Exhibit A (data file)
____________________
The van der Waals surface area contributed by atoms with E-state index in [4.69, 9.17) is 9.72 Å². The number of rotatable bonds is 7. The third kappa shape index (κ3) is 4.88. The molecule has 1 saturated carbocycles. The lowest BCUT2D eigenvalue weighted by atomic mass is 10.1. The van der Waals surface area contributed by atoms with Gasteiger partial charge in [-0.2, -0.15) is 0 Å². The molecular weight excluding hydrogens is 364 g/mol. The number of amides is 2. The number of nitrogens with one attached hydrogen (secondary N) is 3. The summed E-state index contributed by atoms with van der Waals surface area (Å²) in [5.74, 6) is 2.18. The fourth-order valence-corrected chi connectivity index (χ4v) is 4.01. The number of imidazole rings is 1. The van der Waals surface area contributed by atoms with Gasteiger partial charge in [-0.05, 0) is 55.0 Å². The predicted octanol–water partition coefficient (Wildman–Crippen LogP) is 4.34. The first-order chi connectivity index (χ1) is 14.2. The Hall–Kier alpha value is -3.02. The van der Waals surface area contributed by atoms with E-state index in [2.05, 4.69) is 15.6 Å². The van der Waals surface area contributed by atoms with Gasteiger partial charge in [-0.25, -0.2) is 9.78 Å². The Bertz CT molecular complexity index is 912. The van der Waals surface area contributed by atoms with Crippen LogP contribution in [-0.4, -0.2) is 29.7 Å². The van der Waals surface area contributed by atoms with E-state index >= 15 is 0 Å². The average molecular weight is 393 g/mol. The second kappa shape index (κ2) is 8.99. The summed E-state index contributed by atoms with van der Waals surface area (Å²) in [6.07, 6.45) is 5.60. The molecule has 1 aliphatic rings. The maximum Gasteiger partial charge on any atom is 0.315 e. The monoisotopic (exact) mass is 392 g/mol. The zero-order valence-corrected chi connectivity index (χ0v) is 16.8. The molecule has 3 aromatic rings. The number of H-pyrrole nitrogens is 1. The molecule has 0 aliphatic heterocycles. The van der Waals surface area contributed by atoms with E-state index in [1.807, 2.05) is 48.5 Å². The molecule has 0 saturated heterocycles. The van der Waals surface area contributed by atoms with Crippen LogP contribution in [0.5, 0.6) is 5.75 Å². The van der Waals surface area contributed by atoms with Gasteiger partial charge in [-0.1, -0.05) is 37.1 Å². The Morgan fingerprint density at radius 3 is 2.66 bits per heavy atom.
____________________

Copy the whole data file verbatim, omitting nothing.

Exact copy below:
The van der Waals surface area contributed by atoms with E-state index in [4.69, 9.17) is 9.72 Å². The number of rotatable bonds is 7. The third kappa shape index (κ3) is 4.88. The molecule has 1 saturated carbocycles. The lowest BCUT2D eigenvalue weighted by atomic mass is 10.1. The van der Waals surface area contributed by atoms with Gasteiger partial charge in [-0.2, -0.15) is 0 Å². The molecular weight excluding hydrogens is 364 g/mol. The number of amides is 2. The number of nitrogens with one attached hydrogen (secondary N) is 3. The summed E-state index contributed by atoms with van der Waals surface area (Å²) in [5.74, 6) is 2.18. The fourth-order valence-corrected chi connectivity index (χ4v) is 4.01. The number of imidazole rings is 1. The van der Waals surface area contributed by atoms with Gasteiger partial charge in [-0.05, 0) is 55.0 Å². The predicted octanol–water partition coefficient (Wildman–Crippen LogP) is 4.34. The first-order chi connectivity index (χ1) is 14.2. The Hall–Kier alpha value is -3.02. The van der Waals surface area contributed by atoms with E-state index in [2.05, 4.69) is 15.6 Å². The van der Waals surface area contributed by atoms with Gasteiger partial charge in [-0.25, -0.2) is 9.78 Å². The Bertz CT molecular complexity index is 912. The van der Waals surface area contributed by atoms with Crippen LogP contribution in [-0.4, -0.2) is 29.7 Å². The van der Waals surface area contributed by atoms with E-state index >= 15 is 0 Å². The average molecular weight is 393 g/mol. The second kappa shape index (κ2) is 8.99. The summed E-state index contributed by atoms with van der Waals surface area (Å²) in [6.07, 6.45) is 5.60. The molecule has 1 aliphatic rings. The maximum Gasteiger partial charge on any atom is 0.315 e. The monoisotopic (exact) mass is 392 g/mol. The zero-order valence-corrected chi connectivity index (χ0v) is 16.8. The molecule has 3 aromatic rings. The number of H-pyrrole nitrogens is 1. The molecule has 0 aliphatic heterocycles. The van der Waals surface area contributed by atoms with E-state index in [1.807, 2.05) is 48.5 Å². The molecule has 0 saturated heterocycles. The van der Waals surface area contributed by atoms with Crippen LogP contribution in [0.5, 0.6) is 5.75 Å². The van der Waals surface area contributed by atoms with Gasteiger partial charge in [-0.1, -0.05) is 37.1 Å². The Morgan fingerprint density at radius 3 is 2.66 bits per heavy atom.